Both of these are cute proof-of-concept sort of apps, but they are functionally really disappointing. I sympathize that the Office team was probably brought into the game quite late, and that they were in middle of their own major product release cycle, but better not to release anything that what you have. Neither of these are good examples of Modern UI apps, and some of the missing pieces are really stupid (why can’t I change the pen colour in OneNote MX? why can’t I pin a User or Group from Lync to the Start menu?)

There are other things that bug me, but these are the five which are top of mind today. I also kind of annoyed at some of the limitations of the App development model, but that will have to wait for another post!

 

Samsung ATIV SmartPC: Be very careful when buying in Canada

Among the Windows 8 devices I have been very anxious to see are Samsung’s ATIV SmartPC line. There are two main versions, the 500T, powered by an Atom processor, and the 700T powered by a Core I5 processor (note there is also a Windows RT version of the ATIV).

In particular, I was really looking forward to seeing the 500T. With the Atom processor, it runs a full version of Windows 8, rather than running Windows RT. The Atom processor would also seem to give better battery life, and keeps the price more in line with what people want to pay for this type of device. And the kicker (for me, anyway) is the inclusion of the S-PEN and an active digitizer to support note-taking, a big bonus in my books.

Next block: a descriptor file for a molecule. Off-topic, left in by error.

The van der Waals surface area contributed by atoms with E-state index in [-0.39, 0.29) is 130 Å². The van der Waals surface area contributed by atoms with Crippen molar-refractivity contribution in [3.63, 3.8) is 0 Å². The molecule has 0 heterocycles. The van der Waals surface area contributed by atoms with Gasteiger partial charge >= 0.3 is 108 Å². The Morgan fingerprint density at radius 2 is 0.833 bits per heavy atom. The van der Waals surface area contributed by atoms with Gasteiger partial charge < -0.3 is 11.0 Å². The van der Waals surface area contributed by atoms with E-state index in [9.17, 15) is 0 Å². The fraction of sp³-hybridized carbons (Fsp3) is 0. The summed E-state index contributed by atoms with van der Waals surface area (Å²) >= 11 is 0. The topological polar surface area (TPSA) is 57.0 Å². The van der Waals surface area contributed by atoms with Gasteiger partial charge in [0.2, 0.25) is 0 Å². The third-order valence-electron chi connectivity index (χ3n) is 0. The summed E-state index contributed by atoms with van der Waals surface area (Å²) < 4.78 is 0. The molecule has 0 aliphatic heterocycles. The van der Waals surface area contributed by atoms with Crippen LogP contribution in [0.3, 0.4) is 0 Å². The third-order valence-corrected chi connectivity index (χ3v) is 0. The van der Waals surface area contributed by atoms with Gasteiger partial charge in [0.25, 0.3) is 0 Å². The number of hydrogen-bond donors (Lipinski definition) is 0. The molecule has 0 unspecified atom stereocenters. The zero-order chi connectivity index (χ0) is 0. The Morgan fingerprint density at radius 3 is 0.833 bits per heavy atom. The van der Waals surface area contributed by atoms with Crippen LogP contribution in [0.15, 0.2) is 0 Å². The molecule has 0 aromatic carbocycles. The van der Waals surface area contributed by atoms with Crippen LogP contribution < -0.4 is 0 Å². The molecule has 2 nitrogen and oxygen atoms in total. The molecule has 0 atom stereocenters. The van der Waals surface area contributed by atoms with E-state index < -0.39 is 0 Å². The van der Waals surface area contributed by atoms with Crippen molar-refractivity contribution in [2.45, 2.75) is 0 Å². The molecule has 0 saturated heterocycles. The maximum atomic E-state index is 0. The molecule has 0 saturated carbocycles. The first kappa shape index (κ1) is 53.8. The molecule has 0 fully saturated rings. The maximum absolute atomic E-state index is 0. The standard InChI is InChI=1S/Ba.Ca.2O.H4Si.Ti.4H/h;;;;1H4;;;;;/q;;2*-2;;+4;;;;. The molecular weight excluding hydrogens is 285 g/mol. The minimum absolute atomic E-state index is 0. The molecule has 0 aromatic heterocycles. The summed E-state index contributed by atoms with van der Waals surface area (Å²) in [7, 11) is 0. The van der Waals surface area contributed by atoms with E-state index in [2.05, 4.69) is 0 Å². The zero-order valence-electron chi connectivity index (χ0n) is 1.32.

Based reviews like this, I was pretty excited.

Well, now comes the problem…I live in Canada.

As in the US, there are two different SKUs for the 500T in Canada (XE500T1C-A01CA  and XE500T1C-A02CA). The first does not include the keyboard dock, the second does.

But…

The versions being sold in the US (for slightly cheaper) both include the S-PEN/active digitizer. Not so for the versions in Canada. Samsung Canada has confirmed to me via Twitter that the Canadian versions do not have the pen, and reviews I have seen indicate that they will not even work with other Active Digitizer pens.

Others may not place quite as much important on the pen as I do, but this makes the device a non-starter for me.

I have received no justification from Samsung as to why Canadians should pay more for reduced capability. I would love to see their reasoning.